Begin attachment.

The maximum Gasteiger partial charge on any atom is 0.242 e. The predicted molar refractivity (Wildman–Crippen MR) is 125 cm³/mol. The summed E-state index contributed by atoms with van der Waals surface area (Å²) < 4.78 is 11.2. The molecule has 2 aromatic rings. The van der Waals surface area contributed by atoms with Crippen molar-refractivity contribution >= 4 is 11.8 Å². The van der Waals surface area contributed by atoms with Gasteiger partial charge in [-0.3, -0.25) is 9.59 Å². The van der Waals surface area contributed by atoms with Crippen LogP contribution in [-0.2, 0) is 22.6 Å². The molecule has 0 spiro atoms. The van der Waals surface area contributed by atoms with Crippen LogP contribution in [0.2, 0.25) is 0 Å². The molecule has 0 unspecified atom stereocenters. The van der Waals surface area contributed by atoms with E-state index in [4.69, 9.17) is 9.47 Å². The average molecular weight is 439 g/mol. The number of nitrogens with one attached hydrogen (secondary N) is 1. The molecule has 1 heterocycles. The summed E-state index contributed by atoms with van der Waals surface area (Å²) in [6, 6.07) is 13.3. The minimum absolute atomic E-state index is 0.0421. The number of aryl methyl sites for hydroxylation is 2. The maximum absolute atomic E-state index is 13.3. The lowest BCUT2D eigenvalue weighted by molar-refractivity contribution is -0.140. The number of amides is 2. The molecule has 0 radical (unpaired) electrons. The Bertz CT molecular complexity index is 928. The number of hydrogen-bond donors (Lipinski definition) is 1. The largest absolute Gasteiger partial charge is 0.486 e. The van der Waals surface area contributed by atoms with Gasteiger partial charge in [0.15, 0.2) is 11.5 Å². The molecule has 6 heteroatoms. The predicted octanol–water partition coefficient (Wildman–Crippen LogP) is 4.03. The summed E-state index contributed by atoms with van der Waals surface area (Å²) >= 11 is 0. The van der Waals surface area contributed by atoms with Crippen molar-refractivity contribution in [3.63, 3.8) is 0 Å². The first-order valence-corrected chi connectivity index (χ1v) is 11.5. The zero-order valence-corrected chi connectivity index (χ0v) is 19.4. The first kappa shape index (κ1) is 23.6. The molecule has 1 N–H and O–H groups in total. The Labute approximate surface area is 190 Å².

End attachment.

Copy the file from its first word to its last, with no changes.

The maximum Gasteiger partial charge on any atom is 0.242 e. The predicted molar refractivity (Wildman–Crippen MR) is 125 cm³/mol. The summed E-state index contributed by atoms with van der Waals surface area (Å²) < 4.78 is 11.2. The molecule has 2 aromatic rings. The van der Waals surface area contributed by atoms with Crippen molar-refractivity contribution >= 4 is 11.8 Å². The van der Waals surface area contributed by atoms with Gasteiger partial charge in [-0.3, -0.25) is 9.59 Å². The van der Waals surface area contributed by atoms with Crippen LogP contribution in [-0.2, 0) is 22.6 Å². The molecule has 0 spiro atoms. The van der Waals surface area contributed by atoms with Crippen LogP contribution in [0.2, 0.25) is 0 Å². The molecule has 0 unspecified atom stereocenters. The van der Waals surface area contributed by atoms with E-state index in [4.69, 9.17) is 9.47 Å². The average molecular weight is 439 g/mol. The number of nitrogens with one attached hydrogen (secondary N) is 1. The molecule has 1 heterocycles. The summed E-state index contributed by atoms with van der Waals surface area (Å²) in [6, 6.07) is 13.3. The minimum absolute atomic E-state index is 0.0421. The number of aryl methyl sites for hydroxylation is 2. The maximum absolute atomic E-state index is 13.3. The lowest BCUT2D eigenvalue weighted by molar-refractivity contribution is -0.140. The number of amides is 2. The molecule has 0 radical (unpaired) electrons. The Bertz CT molecular complexity index is 928. The number of hydrogen-bond donors (Lipinski definition) is 1. The largest absolute Gasteiger partial charge is 0.486 e. The van der Waals surface area contributed by atoms with Gasteiger partial charge in [0.15, 0.2) is 11.5 Å². The molecule has 6 heteroatoms. The predicted octanol–water partition coefficient (Wildman–Crippen LogP) is 4.03. The summed E-state index contributed by atoms with van der Waals surface area (Å²) >= 11 is 0. The van der Waals surface area contributed by atoms with Crippen molar-refractivity contribution in [3.63, 3.8) is 0 Å². The first-order valence-corrected chi connectivity index (χ1v) is 11.5. The zero-order valence-corrected chi connectivity index (χ0v) is 19.4. The first kappa shape index (κ1) is 23.6. The molecule has 1 N–H and O–H groups in total. The Labute approximate surface area is 190 Å².